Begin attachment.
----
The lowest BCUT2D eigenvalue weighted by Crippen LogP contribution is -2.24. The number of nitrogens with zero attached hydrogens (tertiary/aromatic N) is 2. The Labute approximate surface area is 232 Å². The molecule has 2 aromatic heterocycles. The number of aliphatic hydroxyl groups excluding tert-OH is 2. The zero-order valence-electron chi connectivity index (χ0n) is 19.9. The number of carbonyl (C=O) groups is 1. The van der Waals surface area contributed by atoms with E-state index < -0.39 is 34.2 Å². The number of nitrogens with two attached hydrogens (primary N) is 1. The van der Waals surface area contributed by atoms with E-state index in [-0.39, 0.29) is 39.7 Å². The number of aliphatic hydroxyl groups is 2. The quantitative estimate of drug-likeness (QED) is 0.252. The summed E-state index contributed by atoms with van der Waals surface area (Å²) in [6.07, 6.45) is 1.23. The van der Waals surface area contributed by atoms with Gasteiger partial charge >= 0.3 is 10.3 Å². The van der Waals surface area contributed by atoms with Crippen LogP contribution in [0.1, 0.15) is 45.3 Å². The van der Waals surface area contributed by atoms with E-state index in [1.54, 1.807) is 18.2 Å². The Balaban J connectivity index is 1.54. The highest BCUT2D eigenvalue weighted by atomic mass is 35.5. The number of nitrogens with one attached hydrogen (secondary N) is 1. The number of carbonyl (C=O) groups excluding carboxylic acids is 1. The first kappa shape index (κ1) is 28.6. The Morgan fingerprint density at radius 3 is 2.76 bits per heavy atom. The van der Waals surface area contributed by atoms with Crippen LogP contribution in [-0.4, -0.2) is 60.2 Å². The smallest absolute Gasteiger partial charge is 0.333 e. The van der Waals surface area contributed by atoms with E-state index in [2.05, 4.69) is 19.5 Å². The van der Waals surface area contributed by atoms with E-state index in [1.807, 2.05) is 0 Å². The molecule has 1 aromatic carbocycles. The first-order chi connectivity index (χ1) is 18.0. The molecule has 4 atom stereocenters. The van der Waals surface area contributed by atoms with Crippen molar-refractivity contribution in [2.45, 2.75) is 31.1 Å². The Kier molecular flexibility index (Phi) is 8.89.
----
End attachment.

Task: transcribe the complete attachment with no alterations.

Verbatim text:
The lowest BCUT2D eigenvalue weighted by Crippen LogP contribution is -2.24. The number of nitrogens with zero attached hydrogens (tertiary/aromatic N) is 2. The Labute approximate surface area is 232 Å². The molecule has 2 aromatic heterocycles. The number of aliphatic hydroxyl groups excluding tert-OH is 2. The zero-order valence-electron chi connectivity index (χ0n) is 19.9. The number of carbonyl (C=O) groups is 1. The van der Waals surface area contributed by atoms with E-state index < -0.39 is 34.2 Å². The number of nitrogens with two attached hydrogens (primary N) is 1. The van der Waals surface area contributed by atoms with E-state index in [-0.39, 0.29) is 39.7 Å². The number of aliphatic hydroxyl groups is 2. The quantitative estimate of drug-likeness (QED) is 0.252. The summed E-state index contributed by atoms with van der Waals surface area (Å²) in [6.07, 6.45) is 1.23. The van der Waals surface area contributed by atoms with Gasteiger partial charge >= 0.3 is 10.3 Å². The van der Waals surface area contributed by atoms with Crippen LogP contribution in [0.1, 0.15) is 45.3 Å². The van der Waals surface area contributed by atoms with E-state index in [1.54, 1.807) is 18.2 Å². The Balaban J connectivity index is 1.54. The highest BCUT2D eigenvalue weighted by atomic mass is 35.5. The number of nitrogens with one attached hydrogen (secondary N) is 1. The number of carbonyl (C=O) groups excluding carboxylic acids is 1. The first kappa shape index (κ1) is 28.6. The Morgan fingerprint density at radius 3 is 2.76 bits per heavy atom. The van der Waals surface area contributed by atoms with Crippen LogP contribution in [-0.4, -0.2) is 60.2 Å². The smallest absolute Gasteiger partial charge is 0.333 e. The van der Waals surface area contributed by atoms with E-state index in [2.05, 4.69) is 19.5 Å². The van der Waals surface area contributed by atoms with E-state index in [1.807, 2.05) is 0 Å². The molecule has 1 aromatic carbocycles. The first-order chi connectivity index (χ1) is 18.0. The molecule has 4 atom stereocenters. The van der Waals surface area contributed by atoms with Crippen molar-refractivity contribution in [2.45, 2.75) is 31.1 Å². The Kier molecular flexibility index (Phi) is 8.89.